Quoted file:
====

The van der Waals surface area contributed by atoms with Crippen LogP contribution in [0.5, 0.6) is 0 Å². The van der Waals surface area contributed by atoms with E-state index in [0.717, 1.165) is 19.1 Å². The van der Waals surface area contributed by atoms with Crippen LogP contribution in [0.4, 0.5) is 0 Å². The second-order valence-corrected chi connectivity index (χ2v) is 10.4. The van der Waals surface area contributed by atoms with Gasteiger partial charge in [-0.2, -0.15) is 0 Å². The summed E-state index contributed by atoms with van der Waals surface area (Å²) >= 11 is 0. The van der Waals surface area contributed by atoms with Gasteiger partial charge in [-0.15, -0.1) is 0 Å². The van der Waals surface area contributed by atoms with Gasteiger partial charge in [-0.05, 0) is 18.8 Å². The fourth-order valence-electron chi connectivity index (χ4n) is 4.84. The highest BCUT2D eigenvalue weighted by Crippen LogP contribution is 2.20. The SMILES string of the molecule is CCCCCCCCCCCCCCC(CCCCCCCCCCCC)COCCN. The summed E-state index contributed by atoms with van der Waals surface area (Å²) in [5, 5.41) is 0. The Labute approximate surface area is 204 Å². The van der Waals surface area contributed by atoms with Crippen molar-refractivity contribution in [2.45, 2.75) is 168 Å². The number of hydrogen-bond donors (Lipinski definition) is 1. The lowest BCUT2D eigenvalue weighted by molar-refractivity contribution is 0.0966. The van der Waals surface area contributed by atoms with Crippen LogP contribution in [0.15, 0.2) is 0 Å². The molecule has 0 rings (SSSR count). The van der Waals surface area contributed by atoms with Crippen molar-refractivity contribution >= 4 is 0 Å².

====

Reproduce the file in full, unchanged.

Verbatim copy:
The van der Waals surface area contributed by atoms with Crippen LogP contribution in [0.5, 0.6) is 0 Å². The van der Waals surface area contributed by atoms with E-state index in [0.717, 1.165) is 19.1 Å². The van der Waals surface area contributed by atoms with Crippen LogP contribution in [0.4, 0.5) is 0 Å². The second-order valence-corrected chi connectivity index (χ2v) is 10.4. The van der Waals surface area contributed by atoms with Gasteiger partial charge in [-0.2, -0.15) is 0 Å². The summed E-state index contributed by atoms with van der Waals surface area (Å²) >= 11 is 0. The van der Waals surface area contributed by atoms with Gasteiger partial charge in [-0.15, -0.1) is 0 Å². The van der Waals surface area contributed by atoms with Gasteiger partial charge in [-0.05, 0) is 18.8 Å². The fourth-order valence-electron chi connectivity index (χ4n) is 4.84. The highest BCUT2D eigenvalue weighted by Crippen LogP contribution is 2.20. The SMILES string of the molecule is CCCCCCCCCCCCCCC(CCCCCCCCCCCC)COCCN. The summed E-state index contributed by atoms with van der Waals surface area (Å²) in [5, 5.41) is 0. The Labute approximate surface area is 204 Å². The van der Waals surface area contributed by atoms with Crippen molar-refractivity contribution in [2.45, 2.75) is 168 Å². The number of hydrogen-bond donors (Lipinski definition) is 1. The lowest BCUT2D eigenvalue weighted by molar-refractivity contribution is 0.0966. The van der Waals surface area contributed by atoms with Crippen LogP contribution in [0.15, 0.2) is 0 Å². The molecule has 0 rings (SSSR count). The van der Waals surface area contributed by atoms with Crippen molar-refractivity contribution >= 4 is 0 Å².